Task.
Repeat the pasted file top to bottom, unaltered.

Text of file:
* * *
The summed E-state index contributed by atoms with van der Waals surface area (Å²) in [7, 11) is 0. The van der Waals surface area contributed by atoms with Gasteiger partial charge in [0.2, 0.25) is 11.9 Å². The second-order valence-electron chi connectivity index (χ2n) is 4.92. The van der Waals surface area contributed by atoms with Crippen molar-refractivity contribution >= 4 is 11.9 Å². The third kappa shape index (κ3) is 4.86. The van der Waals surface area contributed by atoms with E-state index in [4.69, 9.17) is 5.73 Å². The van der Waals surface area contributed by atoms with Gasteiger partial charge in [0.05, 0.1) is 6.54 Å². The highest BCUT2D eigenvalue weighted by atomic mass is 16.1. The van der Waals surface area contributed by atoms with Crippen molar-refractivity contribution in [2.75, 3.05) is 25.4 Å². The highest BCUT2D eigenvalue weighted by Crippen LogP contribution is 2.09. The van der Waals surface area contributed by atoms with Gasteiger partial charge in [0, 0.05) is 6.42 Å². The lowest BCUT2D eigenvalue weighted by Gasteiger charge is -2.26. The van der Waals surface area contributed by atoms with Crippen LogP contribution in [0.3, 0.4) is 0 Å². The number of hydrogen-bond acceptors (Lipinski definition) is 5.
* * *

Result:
The summed E-state index contributed by atoms with van der Waals surface area (Å²) in [7, 11) is 0. The van der Waals surface area contributed by atoms with Gasteiger partial charge in [0.2, 0.25) is 11.9 Å². The second-order valence-electron chi connectivity index (χ2n) is 4.92. The van der Waals surface area contributed by atoms with Crippen molar-refractivity contribution >= 4 is 11.9 Å². The third kappa shape index (κ3) is 4.86. The van der Waals surface area contributed by atoms with E-state index in [4.69, 9.17) is 5.73 Å². The van der Waals surface area contributed by atoms with Gasteiger partial charge in [0.05, 0.1) is 6.54 Å². The highest BCUT2D eigenvalue weighted by atomic mass is 16.1. The van der Waals surface area contributed by atoms with Crippen molar-refractivity contribution in [2.75, 3.05) is 25.4 Å². The highest BCUT2D eigenvalue weighted by Crippen LogP contribution is 2.09. The van der Waals surface area contributed by atoms with Gasteiger partial charge in [0, 0.05) is 6.42 Å². The lowest BCUT2D eigenvalue weighted by Gasteiger charge is -2.26. The van der Waals surface area contributed by atoms with Crippen LogP contribution in [0.3, 0.4) is 0 Å². The number of hydrogen-bond acceptors (Lipinski definition) is 5.